In lieu of an abstract, here is a brief excerpt of the content:

Journal of Cold War Studies 3.2 (2001) 113-116

[Access article in PDF]

Book Review

Storming the Heavens:
The Soviet League of the Militant Godless

Daniel Peris. Storming the Heavens: The Soviet League of the Militant Godless. Ithaca: Cornell University Press, 1998. 237 pp. $39.95.

Although Soviet Communism, like its Nazi cousin, raised barbarism to the level of state policy, some of its activities and institutions still strike one as more bizarre than evil. The League of the Militant Godless, an organization employed by Josif Stalin to "storm the heavens," ridicule and humiliate clergymen, and transform "superstitious" citizens into atheists, is one such institution. In chronicling the League's rise and fall, Daniel Peris--formerly a history professor at the University of Wyoming and currently employed by a Western investment firm in Moscow--reminds us that some aspects of Soviet history were at the same time horrifying and comical.

Set up in 1925, the League was, in Peris's words, a "nominally independent organization established by the Communist Party to promote atheism." It published newspapers, journals, and other materials that lampooned religion; it sponsored lectures and films; it organized demonstrations and parades; it set up antireligious museums; and it led a concerted effort to persuade Soviet citizens that religious beliefs and practices were "wrong" and harmful, and that good citizens ought to embrace a scientific, atheistic worldview.

The League arranged competitions between christened and unchristened infants (to demonstrate that there were no differences in their health or growth rates), and it staged contests to show the superiority of "godless fields" (agricultural plots that used modern soil and plant science) over those of religious peasants who employed traditional techniques and asked a priest to bless their land. In addition, the League opened antireligious museums in former monasteries and churches around the country. In 1929, "godless shock brigades," "godless factories," and "godless collective farms" appeared. Groups of industrial workers and farmers promised to fulfill and overfulfill their production plans, while simultaneously deriding religious beliefs.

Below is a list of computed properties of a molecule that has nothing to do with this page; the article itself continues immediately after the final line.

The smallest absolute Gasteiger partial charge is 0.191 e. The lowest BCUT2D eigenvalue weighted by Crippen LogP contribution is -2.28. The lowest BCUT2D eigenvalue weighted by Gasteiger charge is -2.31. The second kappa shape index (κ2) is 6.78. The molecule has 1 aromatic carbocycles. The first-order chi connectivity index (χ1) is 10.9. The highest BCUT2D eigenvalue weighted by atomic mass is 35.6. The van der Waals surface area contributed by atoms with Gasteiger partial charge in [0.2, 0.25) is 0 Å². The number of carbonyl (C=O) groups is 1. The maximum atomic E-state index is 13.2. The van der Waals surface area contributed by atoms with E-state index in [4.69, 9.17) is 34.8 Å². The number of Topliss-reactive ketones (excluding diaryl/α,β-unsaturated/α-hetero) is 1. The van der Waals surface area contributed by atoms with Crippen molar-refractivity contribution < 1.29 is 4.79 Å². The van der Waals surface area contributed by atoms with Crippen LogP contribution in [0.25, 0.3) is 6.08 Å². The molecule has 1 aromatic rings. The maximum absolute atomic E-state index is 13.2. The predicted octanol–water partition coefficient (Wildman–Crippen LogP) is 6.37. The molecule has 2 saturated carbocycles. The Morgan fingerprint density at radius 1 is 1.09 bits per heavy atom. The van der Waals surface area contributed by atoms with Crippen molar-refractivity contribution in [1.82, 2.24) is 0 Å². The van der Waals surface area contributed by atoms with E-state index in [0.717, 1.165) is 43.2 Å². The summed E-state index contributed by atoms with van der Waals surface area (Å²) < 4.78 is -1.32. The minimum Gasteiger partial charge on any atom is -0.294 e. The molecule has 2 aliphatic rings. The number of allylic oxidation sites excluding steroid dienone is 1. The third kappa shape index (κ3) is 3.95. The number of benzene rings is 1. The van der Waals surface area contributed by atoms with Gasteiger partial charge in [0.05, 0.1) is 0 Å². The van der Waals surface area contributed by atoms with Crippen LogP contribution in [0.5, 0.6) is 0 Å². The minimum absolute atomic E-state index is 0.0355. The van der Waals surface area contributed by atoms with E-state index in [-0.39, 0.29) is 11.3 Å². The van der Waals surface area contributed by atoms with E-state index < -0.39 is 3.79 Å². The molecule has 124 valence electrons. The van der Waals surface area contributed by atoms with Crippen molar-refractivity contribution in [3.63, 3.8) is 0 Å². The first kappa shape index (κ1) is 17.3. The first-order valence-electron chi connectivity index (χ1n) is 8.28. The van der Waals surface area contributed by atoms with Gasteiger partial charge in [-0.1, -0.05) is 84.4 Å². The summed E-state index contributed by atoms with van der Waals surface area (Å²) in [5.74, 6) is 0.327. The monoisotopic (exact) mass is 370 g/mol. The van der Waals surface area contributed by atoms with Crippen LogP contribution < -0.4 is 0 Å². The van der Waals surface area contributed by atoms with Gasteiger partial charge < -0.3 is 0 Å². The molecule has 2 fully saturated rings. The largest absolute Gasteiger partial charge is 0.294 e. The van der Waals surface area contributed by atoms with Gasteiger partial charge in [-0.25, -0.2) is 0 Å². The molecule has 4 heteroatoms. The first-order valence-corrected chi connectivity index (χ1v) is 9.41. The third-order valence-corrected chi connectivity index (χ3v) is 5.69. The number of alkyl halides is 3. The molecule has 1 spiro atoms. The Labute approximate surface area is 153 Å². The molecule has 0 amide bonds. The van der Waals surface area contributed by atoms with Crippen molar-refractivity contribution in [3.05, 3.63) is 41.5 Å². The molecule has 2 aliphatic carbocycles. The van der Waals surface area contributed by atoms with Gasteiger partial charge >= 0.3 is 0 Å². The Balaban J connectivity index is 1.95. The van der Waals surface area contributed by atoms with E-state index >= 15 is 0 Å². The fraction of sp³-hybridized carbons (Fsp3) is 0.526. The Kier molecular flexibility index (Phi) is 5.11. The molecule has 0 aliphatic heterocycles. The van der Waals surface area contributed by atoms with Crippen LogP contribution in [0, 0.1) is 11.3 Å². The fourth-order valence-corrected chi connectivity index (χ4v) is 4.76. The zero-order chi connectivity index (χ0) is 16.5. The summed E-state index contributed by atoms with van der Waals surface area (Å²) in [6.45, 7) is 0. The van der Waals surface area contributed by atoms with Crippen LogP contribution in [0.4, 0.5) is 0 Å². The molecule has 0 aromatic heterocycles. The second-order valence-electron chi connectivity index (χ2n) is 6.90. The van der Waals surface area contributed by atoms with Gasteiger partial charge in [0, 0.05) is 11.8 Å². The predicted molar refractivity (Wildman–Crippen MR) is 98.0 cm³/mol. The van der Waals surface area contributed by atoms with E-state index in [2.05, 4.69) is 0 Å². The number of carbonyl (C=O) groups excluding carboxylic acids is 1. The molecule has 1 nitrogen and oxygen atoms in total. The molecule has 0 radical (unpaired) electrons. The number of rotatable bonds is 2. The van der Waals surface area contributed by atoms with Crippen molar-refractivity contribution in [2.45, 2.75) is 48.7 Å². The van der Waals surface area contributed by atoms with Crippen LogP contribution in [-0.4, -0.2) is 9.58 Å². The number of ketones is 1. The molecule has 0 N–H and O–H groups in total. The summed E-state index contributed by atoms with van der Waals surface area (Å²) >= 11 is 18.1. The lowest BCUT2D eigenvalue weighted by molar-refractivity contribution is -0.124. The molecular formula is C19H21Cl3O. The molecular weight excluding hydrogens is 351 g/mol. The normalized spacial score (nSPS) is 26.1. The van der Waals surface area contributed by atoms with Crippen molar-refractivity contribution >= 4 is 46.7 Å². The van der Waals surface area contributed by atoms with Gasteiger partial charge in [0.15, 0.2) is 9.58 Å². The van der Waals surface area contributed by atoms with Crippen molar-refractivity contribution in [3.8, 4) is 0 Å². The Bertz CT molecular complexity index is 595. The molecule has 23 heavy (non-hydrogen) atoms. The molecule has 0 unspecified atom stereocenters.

The League was a classic Soviet "mass organization." Within a decade it claimed to have 5.5 million members, 2 million more than the Communist Party itself. From the beginning, however, it offended more people than it persuaded. One Soviet commentator termed the League's efforts "all bluster" and derided it as an "atheist sect"; another said that the League had "adopted all of its adversary's worst features of intolerance and fanaticism." Membership figures for branches were inflated, and reports of antireligious activities were simply made up to please higher-ranking officials. Entire [End Page 113] factories and schools were enrolled in the League, often without the permission (or even the knowledge) of the workers or students who had "joined." By 1930 Emelyan Yaroslavskii, the head of the organization, observed that whole towns and villages had declared themselves "godless," although in fact there had been no discernible change in the population's views.

Even if some branches had encountered limited success, Yaroslavskii went on, "when entire districts are declared Godless, in a region where there is nothing, no culture, no [antireligious] work--this is a joke." As early as 1928 Anatolii Lunacharskii, the minister of education, said that "religion is like a nail; the harder you hit it, the deeper it goes into the wood," but this did not deter Stalin. A decade later another commentator admitted that "it is much more difficult to uproot religion from the minds of the workers than to liberate them from the exploitation of capitalism." Antireligious propaganda, it turned out, was at best an exercise in futility and self-deception and at worst an instrument that stimulated and reinforced the religious convictions it aimed to destroy.

What does Peris have to say about this "peculiar institution"? He draws on a wide range of primary and secondary sources, including the journals Bezbozhnik (The Godless) and Bezbozhnik u stanka (The Godless at the Work-Bench) and various collections of documents. In addition, he has made use of archival materials that until recently were inaccessible scholars. What makes this volume particularly...